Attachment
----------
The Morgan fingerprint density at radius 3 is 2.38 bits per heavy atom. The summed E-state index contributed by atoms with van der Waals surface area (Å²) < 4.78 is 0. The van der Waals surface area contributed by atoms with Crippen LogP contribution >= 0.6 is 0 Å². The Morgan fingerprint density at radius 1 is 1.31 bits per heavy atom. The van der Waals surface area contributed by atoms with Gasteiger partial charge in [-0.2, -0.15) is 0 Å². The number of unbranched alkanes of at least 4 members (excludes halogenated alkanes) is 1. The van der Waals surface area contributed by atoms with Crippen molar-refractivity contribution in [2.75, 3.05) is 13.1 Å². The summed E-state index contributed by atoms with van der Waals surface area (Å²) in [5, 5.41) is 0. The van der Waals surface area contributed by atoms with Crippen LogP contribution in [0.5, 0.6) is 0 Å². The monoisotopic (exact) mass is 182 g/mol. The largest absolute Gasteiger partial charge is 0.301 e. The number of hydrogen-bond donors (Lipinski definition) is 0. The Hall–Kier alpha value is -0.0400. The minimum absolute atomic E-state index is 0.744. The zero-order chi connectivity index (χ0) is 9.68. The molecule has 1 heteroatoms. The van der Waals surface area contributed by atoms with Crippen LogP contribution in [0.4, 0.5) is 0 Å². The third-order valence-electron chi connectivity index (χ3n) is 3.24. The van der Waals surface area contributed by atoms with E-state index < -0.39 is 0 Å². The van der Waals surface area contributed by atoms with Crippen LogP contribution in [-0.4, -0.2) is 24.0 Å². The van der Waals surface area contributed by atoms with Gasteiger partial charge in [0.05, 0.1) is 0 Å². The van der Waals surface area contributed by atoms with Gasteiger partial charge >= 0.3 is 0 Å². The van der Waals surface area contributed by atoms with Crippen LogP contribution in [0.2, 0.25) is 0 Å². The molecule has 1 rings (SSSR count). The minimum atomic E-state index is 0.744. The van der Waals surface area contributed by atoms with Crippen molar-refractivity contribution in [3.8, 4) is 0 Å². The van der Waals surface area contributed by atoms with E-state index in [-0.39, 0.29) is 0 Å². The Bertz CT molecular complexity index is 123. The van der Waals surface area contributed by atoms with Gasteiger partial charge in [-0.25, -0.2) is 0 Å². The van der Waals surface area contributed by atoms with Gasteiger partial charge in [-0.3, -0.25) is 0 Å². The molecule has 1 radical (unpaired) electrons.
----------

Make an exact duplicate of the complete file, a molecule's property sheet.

The Morgan fingerprint density at radius 3 is 2.38 bits per heavy atom. The summed E-state index contributed by atoms with van der Waals surface area (Å²) < 4.78 is 0. The van der Waals surface area contributed by atoms with Crippen LogP contribution >= 0.6 is 0 Å². The Morgan fingerprint density at radius 1 is 1.31 bits per heavy atom. The van der Waals surface area contributed by atoms with Gasteiger partial charge in [-0.2, -0.15) is 0 Å². The number of unbranched alkanes of at least 4 members (excludes halogenated alkanes) is 1. The van der Waals surface area contributed by atoms with Crippen molar-refractivity contribution in [2.75, 3.05) is 13.1 Å². The summed E-state index contributed by atoms with van der Waals surface area (Å²) in [5, 5.41) is 0. The van der Waals surface area contributed by atoms with Crippen LogP contribution in [0.5, 0.6) is 0 Å². The monoisotopic (exact) mass is 182 g/mol. The largest absolute Gasteiger partial charge is 0.301 e. The number of hydrogen-bond donors (Lipinski definition) is 0. The Hall–Kier alpha value is -0.0400. The minimum absolute atomic E-state index is 0.744. The zero-order chi connectivity index (χ0) is 9.68. The molecule has 1 heteroatoms. The van der Waals surface area contributed by atoms with Crippen LogP contribution in [0.4, 0.5) is 0 Å². The third-order valence-electron chi connectivity index (χ3n) is 3.24. The van der Waals surface area contributed by atoms with E-state index < -0.39 is 0 Å². The van der Waals surface area contributed by atoms with Crippen LogP contribution in [-0.4, -0.2) is 24.0 Å². The van der Waals surface area contributed by atoms with Gasteiger partial charge in [0.05, 0.1) is 0 Å². The van der Waals surface area contributed by atoms with Gasteiger partial charge >= 0.3 is 0 Å². The van der Waals surface area contributed by atoms with Crippen LogP contribution in [0.2, 0.25) is 0 Å². The molecule has 1 rings (SSSR count). The minimum atomic E-state index is 0.744. The van der Waals surface area contributed by atoms with Crippen molar-refractivity contribution in [3.8, 4) is 0 Å². The van der Waals surface area contributed by atoms with E-state index in [-0.39, 0.29) is 0 Å². The Bertz CT molecular complexity index is 123. The van der Waals surface area contributed by atoms with Gasteiger partial charge in [-0.25, -0.2) is 0 Å². The van der Waals surface area contributed by atoms with Gasteiger partial charge in [-0.3, -0.25) is 0 Å². The molecule has 1 radical (unpaired) electrons.